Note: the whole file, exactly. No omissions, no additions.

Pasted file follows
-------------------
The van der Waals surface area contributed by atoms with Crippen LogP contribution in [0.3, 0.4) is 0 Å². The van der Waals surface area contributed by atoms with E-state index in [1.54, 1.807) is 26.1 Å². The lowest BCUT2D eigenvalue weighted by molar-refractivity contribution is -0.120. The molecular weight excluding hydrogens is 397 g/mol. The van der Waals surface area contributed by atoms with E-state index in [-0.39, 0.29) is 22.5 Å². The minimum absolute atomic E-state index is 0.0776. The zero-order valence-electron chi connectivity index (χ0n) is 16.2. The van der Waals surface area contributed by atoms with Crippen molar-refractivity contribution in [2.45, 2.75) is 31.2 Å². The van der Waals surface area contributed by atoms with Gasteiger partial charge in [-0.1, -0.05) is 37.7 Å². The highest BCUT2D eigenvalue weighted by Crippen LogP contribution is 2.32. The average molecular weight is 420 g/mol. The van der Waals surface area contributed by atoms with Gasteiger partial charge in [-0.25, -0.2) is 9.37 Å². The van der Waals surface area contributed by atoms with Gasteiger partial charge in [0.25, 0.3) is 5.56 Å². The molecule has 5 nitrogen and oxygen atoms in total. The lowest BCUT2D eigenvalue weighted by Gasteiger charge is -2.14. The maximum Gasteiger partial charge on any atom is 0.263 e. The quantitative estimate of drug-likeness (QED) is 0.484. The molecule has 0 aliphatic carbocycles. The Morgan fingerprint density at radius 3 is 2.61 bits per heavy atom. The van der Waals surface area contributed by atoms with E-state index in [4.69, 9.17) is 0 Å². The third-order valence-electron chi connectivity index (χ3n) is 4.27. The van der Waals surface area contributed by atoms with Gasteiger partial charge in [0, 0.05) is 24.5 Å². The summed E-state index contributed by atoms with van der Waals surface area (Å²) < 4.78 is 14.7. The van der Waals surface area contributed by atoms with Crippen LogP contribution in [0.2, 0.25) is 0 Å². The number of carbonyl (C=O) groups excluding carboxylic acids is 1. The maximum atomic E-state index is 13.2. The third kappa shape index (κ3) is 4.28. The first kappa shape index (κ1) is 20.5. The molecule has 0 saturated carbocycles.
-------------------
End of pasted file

The van der Waals surface area contributed by atoms with Crippen LogP contribution in [0.3, 0.4) is 0 Å². The van der Waals surface area contributed by atoms with E-state index in [1.54, 1.807) is 26.1 Å². The lowest BCUT2D eigenvalue weighted by molar-refractivity contribution is -0.120. The molecular weight excluding hydrogens is 397 g/mol. The van der Waals surface area contributed by atoms with E-state index in [-0.39, 0.29) is 22.5 Å². The minimum absolute atomic E-state index is 0.0776. The zero-order valence-electron chi connectivity index (χ0n) is 16.2. The van der Waals surface area contributed by atoms with Crippen molar-refractivity contribution in [2.45, 2.75) is 31.2 Å². The van der Waals surface area contributed by atoms with Gasteiger partial charge in [-0.1, -0.05) is 37.7 Å². The highest BCUT2D eigenvalue weighted by Crippen LogP contribution is 2.32. The average molecular weight is 420 g/mol. The van der Waals surface area contributed by atoms with Gasteiger partial charge in [-0.25, -0.2) is 9.37 Å². The van der Waals surface area contributed by atoms with Gasteiger partial charge in [0.25, 0.3) is 5.56 Å². The molecule has 5 nitrogen and oxygen atoms in total. The lowest BCUT2D eigenvalue weighted by Gasteiger charge is -2.14. The maximum Gasteiger partial charge on any atom is 0.263 e. The quantitative estimate of drug-likeness (QED) is 0.484. The molecule has 0 aliphatic carbocycles. The Morgan fingerprint density at radius 3 is 2.61 bits per heavy atom. The van der Waals surface area contributed by atoms with E-state index in [4.69, 9.17) is 0 Å². The third-order valence-electron chi connectivity index (χ3n) is 4.27. The van der Waals surface area contributed by atoms with Gasteiger partial charge in [0, 0.05) is 24.5 Å². The summed E-state index contributed by atoms with van der Waals surface area (Å²) < 4.78 is 14.7. The van der Waals surface area contributed by atoms with Crippen LogP contribution in [0.2, 0.25) is 0 Å². The number of carbonyl (C=O) groups excluding carboxylic acids is 1. The maximum atomic E-state index is 13.2. The third kappa shape index (κ3) is 4.28. The first kappa shape index (κ1) is 20.5. The molecule has 0 saturated carbocycles.